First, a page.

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JC Land and wave4


January 11, 2024


BARI Launches Free Wildlife-Friendly Watersports Sessions Across Poole Harbour.  

The Bird and Recreation Initiative (BARI – pronounced Barry), is organising and hosting a series of free-to-access wildlife-friendly water sports sessions across Poole Harbour starting on 25th January from the Jazz Cafe in Sandbanks. Read all the details below: 

Running through until June, the free one-hour sessions are open to anyone and are aimed at helping people enjoy recreational water-based activities in the harbour without causing distress or disruption to the wildlife. 

Ria Loveridge, Mitigation Coordinator at BARI, explains: “Most people who enjoy watersports such as stand up paddleboarding, kayaking, or canoeing, also really enjoy nature, in fact, a lot of people choose these motor-free ways to access the water because they’re kinder to wildlife. 

“What a lot of people don’t realise is just how disruptive their presence is, even if they’re quiet and think they’re being considerate. And that’s what we want to help with, we want people to enjoy the incredible natural harbour that we’re lucky enough to be able to access but without upsetting the wildlife that’s living there. 

“As one of the largest natural harbours in the world, Poole is home to an internationally important number of migratory birds who come to overwinter here from colder countries overseas. When they finally arrive here, they are exhausted. If they’ve come from Greenland, Arctic Siberia or the Scandinavian countries where many do, they could have been flying thousands of miles before they reach the UK shores. They’ve burned all their calories, and what they really need once they get here is to rest and to eat, they need to build those energy reserves back up ready for the return trip in the spring. The same epic migrations happen with our summer birds – but in reverse- where birds fly north from West Africa to breed in the harbour’.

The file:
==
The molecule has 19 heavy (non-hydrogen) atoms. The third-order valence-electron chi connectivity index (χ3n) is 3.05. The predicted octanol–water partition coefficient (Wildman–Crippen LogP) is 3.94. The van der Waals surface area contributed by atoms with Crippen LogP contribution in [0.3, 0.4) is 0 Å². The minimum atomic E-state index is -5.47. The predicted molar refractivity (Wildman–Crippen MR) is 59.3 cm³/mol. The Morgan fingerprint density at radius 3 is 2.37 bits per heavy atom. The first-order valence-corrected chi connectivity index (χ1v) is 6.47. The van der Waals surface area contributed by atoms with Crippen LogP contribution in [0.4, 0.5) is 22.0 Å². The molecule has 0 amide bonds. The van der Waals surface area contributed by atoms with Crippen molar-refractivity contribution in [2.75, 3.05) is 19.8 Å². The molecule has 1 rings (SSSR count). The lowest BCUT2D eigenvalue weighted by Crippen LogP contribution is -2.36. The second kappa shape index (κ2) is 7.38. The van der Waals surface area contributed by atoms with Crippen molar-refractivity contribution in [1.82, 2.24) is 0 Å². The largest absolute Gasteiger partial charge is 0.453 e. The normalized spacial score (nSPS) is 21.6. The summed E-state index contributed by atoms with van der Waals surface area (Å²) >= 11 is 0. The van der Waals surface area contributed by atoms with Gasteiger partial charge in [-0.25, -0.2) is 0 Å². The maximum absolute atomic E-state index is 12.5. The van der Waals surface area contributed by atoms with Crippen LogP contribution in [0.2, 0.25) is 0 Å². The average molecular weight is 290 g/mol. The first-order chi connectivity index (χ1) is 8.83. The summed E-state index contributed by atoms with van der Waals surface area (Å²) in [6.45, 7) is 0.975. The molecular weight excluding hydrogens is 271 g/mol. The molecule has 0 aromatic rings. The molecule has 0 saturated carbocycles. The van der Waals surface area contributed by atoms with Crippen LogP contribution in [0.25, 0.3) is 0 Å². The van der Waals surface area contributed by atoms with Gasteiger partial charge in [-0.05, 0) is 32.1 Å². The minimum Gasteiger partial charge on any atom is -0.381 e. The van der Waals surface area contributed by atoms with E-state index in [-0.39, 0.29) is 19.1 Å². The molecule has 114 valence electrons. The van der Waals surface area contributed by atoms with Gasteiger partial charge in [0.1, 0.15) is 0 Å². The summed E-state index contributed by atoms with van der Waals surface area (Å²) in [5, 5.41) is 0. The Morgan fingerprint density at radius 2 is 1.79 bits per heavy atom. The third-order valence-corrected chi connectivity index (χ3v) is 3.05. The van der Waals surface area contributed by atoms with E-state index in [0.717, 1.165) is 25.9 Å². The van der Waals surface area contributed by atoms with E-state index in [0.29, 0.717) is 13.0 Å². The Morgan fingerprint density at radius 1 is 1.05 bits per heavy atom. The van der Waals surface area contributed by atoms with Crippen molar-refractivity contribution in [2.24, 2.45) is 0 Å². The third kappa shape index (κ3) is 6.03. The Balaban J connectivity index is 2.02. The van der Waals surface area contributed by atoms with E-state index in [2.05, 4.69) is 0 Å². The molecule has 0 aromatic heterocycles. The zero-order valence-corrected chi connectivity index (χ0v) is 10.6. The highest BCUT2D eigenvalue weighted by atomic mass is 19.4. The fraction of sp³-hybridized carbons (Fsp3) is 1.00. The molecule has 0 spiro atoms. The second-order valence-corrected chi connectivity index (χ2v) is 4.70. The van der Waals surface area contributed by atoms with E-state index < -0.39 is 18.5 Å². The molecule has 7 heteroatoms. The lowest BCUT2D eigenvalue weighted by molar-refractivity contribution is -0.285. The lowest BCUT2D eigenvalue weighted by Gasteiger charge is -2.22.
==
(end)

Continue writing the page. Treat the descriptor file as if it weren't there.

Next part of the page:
“As the harbour is so large, it used to be that there were several areas that the public had difficulty getting to but with the popularity of paddlesports increasing so rapidly over the last few years, these secret bird havens have been discovered and accessed by people. Our well-meaning kayakers or paddleboarders are travelling up the narrow creeks that are too small for boats and coming across birds that haven’t had much experience of humans so are much more timid and frightened of our presence than the birds we usually see.  

“If these migratory birds get scared and take flight, flushing happens. This is where the entire flock will take flight, their feeding or sleep interrupted. And in their state of flight, these birds are now burning extra calories taking them even further into a calorie deficit and putting them at very high risk of not recouping those calories or getting the rest they need.” 

BARI launched three years ago in partnership with BCP Council and funded by the Community Infrastructure Levy (CIL), a planning charge introduced to developers by the Government. “Our first step with this project was to engage with all the major stakeholders; landowners, conservation groups, and leisure companies around the harbour including the RNLI, the RSPB, BCP Council, and outdoor adventure company Land & Wave. 

“These workshops were key to the success of BARI, we brought everyone together to discuss how we could safeguard the harbour’s wildlife while still allowing the public to enjoy it. We worked really hard to find that balance and took everything into account from launch sites, access points and management, to suggestions for mitigation and improving infrastructure.